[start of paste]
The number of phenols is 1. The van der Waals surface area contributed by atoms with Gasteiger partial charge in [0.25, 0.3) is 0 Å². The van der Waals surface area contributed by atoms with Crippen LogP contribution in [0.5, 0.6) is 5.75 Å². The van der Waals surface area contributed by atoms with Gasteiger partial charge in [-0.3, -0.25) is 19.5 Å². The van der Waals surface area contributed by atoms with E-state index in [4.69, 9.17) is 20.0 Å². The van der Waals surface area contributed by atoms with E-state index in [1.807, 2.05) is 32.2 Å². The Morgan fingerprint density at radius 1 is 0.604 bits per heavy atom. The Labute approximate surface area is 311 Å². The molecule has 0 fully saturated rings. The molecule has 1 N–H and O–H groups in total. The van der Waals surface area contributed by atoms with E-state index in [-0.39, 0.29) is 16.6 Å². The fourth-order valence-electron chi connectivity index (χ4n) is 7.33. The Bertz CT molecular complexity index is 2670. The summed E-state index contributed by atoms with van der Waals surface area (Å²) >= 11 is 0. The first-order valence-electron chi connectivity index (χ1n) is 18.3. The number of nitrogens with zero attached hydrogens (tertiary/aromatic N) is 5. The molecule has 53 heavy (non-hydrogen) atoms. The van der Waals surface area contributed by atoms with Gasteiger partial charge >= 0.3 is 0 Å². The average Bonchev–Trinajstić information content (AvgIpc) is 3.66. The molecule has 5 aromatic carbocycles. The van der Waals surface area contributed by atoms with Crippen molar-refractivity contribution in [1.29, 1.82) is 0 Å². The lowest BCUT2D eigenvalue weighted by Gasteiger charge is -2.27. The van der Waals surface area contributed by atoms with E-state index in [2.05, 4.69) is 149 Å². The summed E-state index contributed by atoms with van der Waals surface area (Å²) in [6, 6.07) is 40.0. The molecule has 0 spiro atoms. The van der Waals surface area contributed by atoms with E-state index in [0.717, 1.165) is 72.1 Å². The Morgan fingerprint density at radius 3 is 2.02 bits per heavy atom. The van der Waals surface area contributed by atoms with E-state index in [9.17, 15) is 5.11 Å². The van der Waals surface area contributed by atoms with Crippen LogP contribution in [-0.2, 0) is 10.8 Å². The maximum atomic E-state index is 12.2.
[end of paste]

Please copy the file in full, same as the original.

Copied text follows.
The number of phenols is 1. The van der Waals surface area contributed by atoms with Gasteiger partial charge in [0.25, 0.3) is 0 Å². The van der Waals surface area contributed by atoms with Crippen LogP contribution in [0.5, 0.6) is 5.75 Å². The van der Waals surface area contributed by atoms with Gasteiger partial charge in [-0.3, -0.25) is 19.5 Å². The van der Waals surface area contributed by atoms with E-state index in [4.69, 9.17) is 20.0 Å². The van der Waals surface area contributed by atoms with E-state index in [1.807, 2.05) is 32.2 Å². The Morgan fingerprint density at radius 1 is 0.604 bits per heavy atom. The Labute approximate surface area is 311 Å². The molecule has 0 fully saturated rings. The molecule has 1 N–H and O–H groups in total. The van der Waals surface area contributed by atoms with E-state index in [-0.39, 0.29) is 16.6 Å². The fourth-order valence-electron chi connectivity index (χ4n) is 7.33. The Bertz CT molecular complexity index is 2670. The summed E-state index contributed by atoms with van der Waals surface area (Å²) >= 11 is 0. The first-order valence-electron chi connectivity index (χ1n) is 18.3. The number of nitrogens with zero attached hydrogens (tertiary/aromatic N) is 5. The molecule has 53 heavy (non-hydrogen) atoms. The van der Waals surface area contributed by atoms with Gasteiger partial charge >= 0.3 is 0 Å². The average Bonchev–Trinajstić information content (AvgIpc) is 3.66. The molecule has 5 aromatic carbocycles. The van der Waals surface area contributed by atoms with Crippen molar-refractivity contribution in [1.29, 1.82) is 0 Å². The lowest BCUT2D eigenvalue weighted by Gasteiger charge is -2.27. The van der Waals surface area contributed by atoms with E-state index in [2.05, 4.69) is 149 Å². The summed E-state index contributed by atoms with van der Waals surface area (Å²) in [6, 6.07) is 40.0. The molecule has 0 spiro atoms. The van der Waals surface area contributed by atoms with E-state index in [0.717, 1.165) is 72.1 Å². The Morgan fingerprint density at radius 3 is 2.02 bits per heavy atom. The van der Waals surface area contributed by atoms with E-state index in [9.17, 15) is 5.11 Å². The van der Waals surface area contributed by atoms with Crippen LogP contribution in [-0.2, 0) is 10.8 Å². The maximum atomic E-state index is 12.2.